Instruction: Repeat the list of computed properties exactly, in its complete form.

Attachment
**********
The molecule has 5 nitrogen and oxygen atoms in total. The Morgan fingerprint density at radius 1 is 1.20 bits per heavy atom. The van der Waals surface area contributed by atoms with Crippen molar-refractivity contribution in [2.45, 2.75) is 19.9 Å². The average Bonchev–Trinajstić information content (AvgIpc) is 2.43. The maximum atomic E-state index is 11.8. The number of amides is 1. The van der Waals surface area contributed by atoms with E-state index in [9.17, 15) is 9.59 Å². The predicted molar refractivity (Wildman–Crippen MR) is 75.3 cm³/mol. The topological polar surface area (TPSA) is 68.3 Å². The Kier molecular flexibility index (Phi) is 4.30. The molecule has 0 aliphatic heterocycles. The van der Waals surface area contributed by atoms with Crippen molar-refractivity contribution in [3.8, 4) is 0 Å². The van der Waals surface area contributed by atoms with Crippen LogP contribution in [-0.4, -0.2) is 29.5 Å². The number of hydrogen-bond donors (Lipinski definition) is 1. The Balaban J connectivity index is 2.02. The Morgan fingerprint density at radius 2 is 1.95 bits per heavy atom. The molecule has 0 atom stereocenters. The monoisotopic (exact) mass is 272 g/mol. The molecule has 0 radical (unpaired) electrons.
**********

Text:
The molecule has 5 nitrogen and oxygen atoms in total. The Morgan fingerprint density at radius 1 is 1.20 bits per heavy atom. The van der Waals surface area contributed by atoms with Crippen molar-refractivity contribution in [2.45, 2.75) is 19.9 Å². The average Bonchev–Trinajstić information content (AvgIpc) is 2.43. The maximum atomic E-state index is 11.8. The number of amides is 1. The van der Waals surface area contributed by atoms with E-state index in [9.17, 15) is 9.59 Å². The predicted molar refractivity (Wildman–Crippen MR) is 75.3 cm³/mol. The topological polar surface area (TPSA) is 68.3 Å². The Kier molecular flexibility index (Phi) is 4.30. The molecule has 0 aliphatic heterocycles. The van der Waals surface area contributed by atoms with Crippen molar-refractivity contribution in [3.8, 4) is 0 Å². The van der Waals surface area contributed by atoms with Crippen LogP contribution in [-0.4, -0.2) is 29.5 Å². The number of hydrogen-bond donors (Lipinski definition) is 1. The Balaban J connectivity index is 2.02. The Morgan fingerprint density at radius 2 is 1.95 bits per heavy atom. The molecule has 0 atom stereocenters. The monoisotopic (exact) mass is 272 g/mol. The molecule has 0 radical (unpaired) electrons.